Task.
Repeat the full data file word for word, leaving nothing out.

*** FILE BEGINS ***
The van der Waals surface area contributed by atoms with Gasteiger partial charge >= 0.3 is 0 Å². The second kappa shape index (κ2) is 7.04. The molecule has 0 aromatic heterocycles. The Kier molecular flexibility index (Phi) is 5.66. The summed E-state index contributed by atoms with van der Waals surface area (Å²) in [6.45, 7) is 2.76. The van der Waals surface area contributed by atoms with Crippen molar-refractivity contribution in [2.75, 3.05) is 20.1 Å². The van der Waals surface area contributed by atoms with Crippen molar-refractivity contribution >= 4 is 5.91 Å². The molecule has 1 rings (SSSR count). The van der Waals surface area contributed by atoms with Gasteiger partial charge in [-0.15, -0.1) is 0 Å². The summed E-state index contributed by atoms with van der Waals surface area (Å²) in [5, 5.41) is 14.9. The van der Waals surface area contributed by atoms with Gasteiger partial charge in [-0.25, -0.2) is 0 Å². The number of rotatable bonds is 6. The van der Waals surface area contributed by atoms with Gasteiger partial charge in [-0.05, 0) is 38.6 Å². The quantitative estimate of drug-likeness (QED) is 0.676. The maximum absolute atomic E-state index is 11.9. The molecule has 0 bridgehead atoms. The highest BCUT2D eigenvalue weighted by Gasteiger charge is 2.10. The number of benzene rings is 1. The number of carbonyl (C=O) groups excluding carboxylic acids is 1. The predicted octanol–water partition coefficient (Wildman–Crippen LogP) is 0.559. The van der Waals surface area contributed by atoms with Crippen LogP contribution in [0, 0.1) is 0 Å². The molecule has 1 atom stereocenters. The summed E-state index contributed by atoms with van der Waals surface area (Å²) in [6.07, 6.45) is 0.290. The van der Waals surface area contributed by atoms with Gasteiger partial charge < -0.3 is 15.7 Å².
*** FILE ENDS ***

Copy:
The van der Waals surface area contributed by atoms with Gasteiger partial charge >= 0.3 is 0 Å². The second kappa shape index (κ2) is 7.04. The molecule has 0 aromatic heterocycles. The Kier molecular flexibility index (Phi) is 5.66. The summed E-state index contributed by atoms with van der Waals surface area (Å²) in [6.45, 7) is 2.76. The van der Waals surface area contributed by atoms with Crippen molar-refractivity contribution in [2.75, 3.05) is 20.1 Å². The van der Waals surface area contributed by atoms with Crippen molar-refractivity contribution >= 4 is 5.91 Å². The molecule has 1 rings (SSSR count). The van der Waals surface area contributed by atoms with Gasteiger partial charge in [-0.15, -0.1) is 0 Å². The summed E-state index contributed by atoms with van der Waals surface area (Å²) in [5, 5.41) is 14.9. The van der Waals surface area contributed by atoms with Gasteiger partial charge in [-0.25, -0.2) is 0 Å². The number of rotatable bonds is 6. The van der Waals surface area contributed by atoms with Gasteiger partial charge in [-0.05, 0) is 38.6 Å². The quantitative estimate of drug-likeness (QED) is 0.676. The maximum absolute atomic E-state index is 11.9. The molecule has 0 bridgehead atoms. The highest BCUT2D eigenvalue weighted by Gasteiger charge is 2.10. The number of benzene rings is 1. The number of carbonyl (C=O) groups excluding carboxylic acids is 1. The predicted octanol–water partition coefficient (Wildman–Crippen LogP) is 0.559. The van der Waals surface area contributed by atoms with Crippen LogP contribution in [0, 0.1) is 0 Å². The molecule has 1 atom stereocenters. The summed E-state index contributed by atoms with van der Waals surface area (Å²) in [6.07, 6.45) is 0.290. The van der Waals surface area contributed by atoms with Gasteiger partial charge < -0.3 is 15.7 Å².